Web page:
On the Papers: Ensuring Readers Know What Actions Are Happening in any Sentence

Vol. 38 No. 2

The author is a professor of the practice of rhetoric at Duke University.

A reader will fail to understand what a writer meant by a sentence if the reader cannot perceive what actions are supposed to be taking place therein. But exactly how does a reader go about discerning which words in a sentence are intended to convey those actions? I’ll give the relatively simple answer to that question—an answer taught almost nowhere in our educational systems—after giving you a chance to experience it in the following example, which I have explored with thousands of students and clients.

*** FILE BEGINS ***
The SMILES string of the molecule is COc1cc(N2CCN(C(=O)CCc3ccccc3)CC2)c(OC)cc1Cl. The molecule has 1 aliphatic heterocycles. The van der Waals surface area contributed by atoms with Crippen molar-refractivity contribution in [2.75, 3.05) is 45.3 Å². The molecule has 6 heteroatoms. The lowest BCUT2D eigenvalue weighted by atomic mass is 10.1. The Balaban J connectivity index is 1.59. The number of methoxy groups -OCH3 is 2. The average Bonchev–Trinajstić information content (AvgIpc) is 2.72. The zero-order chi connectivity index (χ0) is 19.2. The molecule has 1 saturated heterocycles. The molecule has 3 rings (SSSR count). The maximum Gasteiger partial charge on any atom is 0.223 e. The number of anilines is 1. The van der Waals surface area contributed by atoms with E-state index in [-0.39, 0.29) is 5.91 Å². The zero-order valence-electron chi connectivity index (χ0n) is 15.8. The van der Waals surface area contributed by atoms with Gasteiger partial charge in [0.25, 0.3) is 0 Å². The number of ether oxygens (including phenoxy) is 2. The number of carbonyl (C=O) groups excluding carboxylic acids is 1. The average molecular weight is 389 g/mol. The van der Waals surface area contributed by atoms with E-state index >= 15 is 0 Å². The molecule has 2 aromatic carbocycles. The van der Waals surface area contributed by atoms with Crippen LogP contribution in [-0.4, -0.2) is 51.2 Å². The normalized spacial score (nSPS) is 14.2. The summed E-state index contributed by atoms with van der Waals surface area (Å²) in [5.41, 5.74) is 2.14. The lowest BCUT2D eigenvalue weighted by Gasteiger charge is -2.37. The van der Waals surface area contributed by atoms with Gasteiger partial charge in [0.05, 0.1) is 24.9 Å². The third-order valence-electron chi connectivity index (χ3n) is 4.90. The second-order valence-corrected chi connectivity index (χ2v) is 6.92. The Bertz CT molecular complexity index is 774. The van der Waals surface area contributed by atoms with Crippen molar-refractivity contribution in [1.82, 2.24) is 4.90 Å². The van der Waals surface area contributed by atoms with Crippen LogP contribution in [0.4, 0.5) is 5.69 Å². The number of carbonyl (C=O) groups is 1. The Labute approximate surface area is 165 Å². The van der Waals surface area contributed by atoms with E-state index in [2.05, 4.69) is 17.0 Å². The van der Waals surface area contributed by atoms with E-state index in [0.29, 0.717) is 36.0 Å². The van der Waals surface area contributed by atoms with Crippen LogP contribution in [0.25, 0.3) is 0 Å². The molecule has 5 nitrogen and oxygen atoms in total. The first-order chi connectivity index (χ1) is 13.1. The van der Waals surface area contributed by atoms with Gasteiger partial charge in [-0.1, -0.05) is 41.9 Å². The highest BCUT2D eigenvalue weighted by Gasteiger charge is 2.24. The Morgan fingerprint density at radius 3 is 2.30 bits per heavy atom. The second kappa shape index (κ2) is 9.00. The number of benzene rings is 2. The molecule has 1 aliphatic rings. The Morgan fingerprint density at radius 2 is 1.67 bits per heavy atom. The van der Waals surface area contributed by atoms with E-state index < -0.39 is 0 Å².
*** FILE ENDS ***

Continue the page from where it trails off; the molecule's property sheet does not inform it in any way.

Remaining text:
Take a moment to underline the word or words in the following sentence that you think the writer intended you to perceive as actions:


1a.     What would be the employee reception accorded the introduction of such a proposal?


Premium Content for:

  • ABA Section of Litigation Members
Join Now

Already a member? Log In


  • About Litigation Journal

  • Subscriptions

  • More Information

  • Contact Us

  • Litgation Issue PDFs